Shannon Dininny / AP
Tasty asparagus can have the surprising effect of leaving a distinct aroma in the urine of an unwary diner. Scientists have spent years figuring out why that's so.
Many of you -- maybe three-quarters of our readers here -- are about to learn a small bathroom secret that the rest of us rarely, if ever, mention.
Sometimes our pee smells funny.
Specifically, after eating asparagus, about one in five people detects a distinct scent in their urine that, depending on the person, carries a pungent bouquet that’s been compared to a vegetable garden, sulfur, cabbage soup -- or simply cooked asparagus.
Some folks don’t speak of it, possibly thinking they are utterly alone in this weird wing of the whiz world. (They are not).
Some folks, like 38-year-old Kathleen Lisson of Troy, N.Y., are bold enough to openly share their asparagus pee play-by-play.
“I smell asparagus in my urine after eating asparagus, especially freshly grilled asparagus,” says Lisson, an event planner. “I had always just assumed it was because my body did not digest the chemical compound that gives asparagus its smell. I always smile and giggle a little bit when I visit the restroom a few hours after eating asparagus. The smell reminds me to not take life so seriously.”
Lisson is correct about chemicals causing the aromatic effect. In 1975, California chemist R.H. White used a lab process called gas chromatography-mass spectrometry to analyze urine supplied by 115 people after asparagus consumption. White learned that when humans digest 100 grams of the vegetable, their urine soon contains 2 milligrams to 5 milligrams of two specific chemical compounds (S-methyl thioacrylate and S-methyl 3-thiopropionate) and these “appear to be the odor-causing compounds.” His findings later were published in Science magazine.
The social consequences of the asparagus aroma can be funny, as Alyssa Phillips, an Atlanta physician's assistant with a degree in nutrition recalls. When she and her husband, Neil, were first dating, she made him fresh asparagus for dinner. After the meal, he headed for the bathroom -- and then emerged asking if Phillips was feeling OK.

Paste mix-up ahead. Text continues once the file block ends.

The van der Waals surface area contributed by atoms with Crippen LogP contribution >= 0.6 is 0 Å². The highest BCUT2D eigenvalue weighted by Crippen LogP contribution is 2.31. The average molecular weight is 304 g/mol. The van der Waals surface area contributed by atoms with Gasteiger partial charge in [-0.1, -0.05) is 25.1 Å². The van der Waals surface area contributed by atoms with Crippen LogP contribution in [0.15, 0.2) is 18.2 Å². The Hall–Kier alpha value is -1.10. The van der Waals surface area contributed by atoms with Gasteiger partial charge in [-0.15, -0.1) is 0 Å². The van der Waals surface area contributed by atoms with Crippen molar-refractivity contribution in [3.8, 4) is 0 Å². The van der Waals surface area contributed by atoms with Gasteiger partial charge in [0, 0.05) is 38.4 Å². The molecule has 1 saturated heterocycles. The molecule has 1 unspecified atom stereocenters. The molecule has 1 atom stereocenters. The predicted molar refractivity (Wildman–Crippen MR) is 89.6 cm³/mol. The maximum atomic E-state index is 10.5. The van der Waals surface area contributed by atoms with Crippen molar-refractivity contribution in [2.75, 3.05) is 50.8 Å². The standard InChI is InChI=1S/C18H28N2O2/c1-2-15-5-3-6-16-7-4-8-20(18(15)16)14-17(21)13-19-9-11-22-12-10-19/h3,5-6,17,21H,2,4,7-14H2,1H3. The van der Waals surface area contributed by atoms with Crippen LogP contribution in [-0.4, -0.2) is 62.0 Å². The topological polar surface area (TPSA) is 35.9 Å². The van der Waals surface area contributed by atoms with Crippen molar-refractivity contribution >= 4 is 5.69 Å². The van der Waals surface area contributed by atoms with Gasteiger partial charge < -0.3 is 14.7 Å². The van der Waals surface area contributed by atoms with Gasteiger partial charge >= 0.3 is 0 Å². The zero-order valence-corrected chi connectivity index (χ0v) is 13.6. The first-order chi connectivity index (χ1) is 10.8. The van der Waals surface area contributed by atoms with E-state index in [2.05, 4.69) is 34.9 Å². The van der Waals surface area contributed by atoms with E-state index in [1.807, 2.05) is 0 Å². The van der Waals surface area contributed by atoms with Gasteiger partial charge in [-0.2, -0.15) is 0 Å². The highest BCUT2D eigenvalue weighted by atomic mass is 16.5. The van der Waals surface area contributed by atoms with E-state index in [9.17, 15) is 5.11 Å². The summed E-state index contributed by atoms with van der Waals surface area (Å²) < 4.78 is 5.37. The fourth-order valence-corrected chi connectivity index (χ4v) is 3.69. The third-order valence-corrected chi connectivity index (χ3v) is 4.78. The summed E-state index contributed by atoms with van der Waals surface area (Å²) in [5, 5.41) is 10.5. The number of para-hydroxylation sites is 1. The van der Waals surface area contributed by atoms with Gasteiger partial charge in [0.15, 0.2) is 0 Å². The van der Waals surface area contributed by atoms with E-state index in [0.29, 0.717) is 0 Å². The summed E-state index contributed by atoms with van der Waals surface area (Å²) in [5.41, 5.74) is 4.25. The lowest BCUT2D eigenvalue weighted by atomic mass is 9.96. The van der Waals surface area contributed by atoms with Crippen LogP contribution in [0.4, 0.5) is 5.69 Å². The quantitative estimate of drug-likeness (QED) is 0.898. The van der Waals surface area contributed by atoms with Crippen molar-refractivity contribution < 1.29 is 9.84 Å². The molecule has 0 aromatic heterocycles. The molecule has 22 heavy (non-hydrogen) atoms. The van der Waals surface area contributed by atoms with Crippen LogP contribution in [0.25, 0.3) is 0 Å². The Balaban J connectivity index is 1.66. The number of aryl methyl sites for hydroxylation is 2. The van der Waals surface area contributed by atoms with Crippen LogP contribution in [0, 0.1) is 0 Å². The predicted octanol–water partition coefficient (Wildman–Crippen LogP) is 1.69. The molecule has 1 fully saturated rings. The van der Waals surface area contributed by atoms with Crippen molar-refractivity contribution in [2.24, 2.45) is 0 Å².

"When he peed and smelled the foul odor, he assumed his sweet, new girlfriend might have passed something along," says Phillips.
That “hilarious conversation,” along with Phillips’ passion for nutrition, caused her, she says, to further research the phenomenon. Phillips learned that “all humans appear to produce the smelly compound, but only some humans -- 22 percent -- have the ability to detect the smell.”
Indeed, a 1994 book titled “The RE/Search Guide to Bodily Fluids,” by Paul Spinrad, cites that 22 percent stat and reports that it was calculated through a survey of asparagus eaters.
Now it's official: the other 78 percent of you are privy to our private pee party.
Scientists also theorize that we who notice the aroma carry a little something extra in our DNA that boosts our sense of that scent. The rest of you, well, let’s just call you smell-blind.
“We believe that the mystery behind asparagus detection in urine is genetic,” says Dr. Walter Gaman, a family practice physician and a partner at Executive Medicine of Texas, a clinic northwest of Dallas.
And before you write this topic off as simply more yellow journalism, be aware that asparagus pee colored several pages of one of the greatest works of modern literature: “Love in the Time of Cholera,” by Gabriel García Márquez.
As the author wrote in one passage: “Even when it was not the season for asparagus, it had to be found regardless of cost so that he could take pleasure in the vapors of his own fragrant urine.”
Clearly, García Márquez is part of the 22 percent club.
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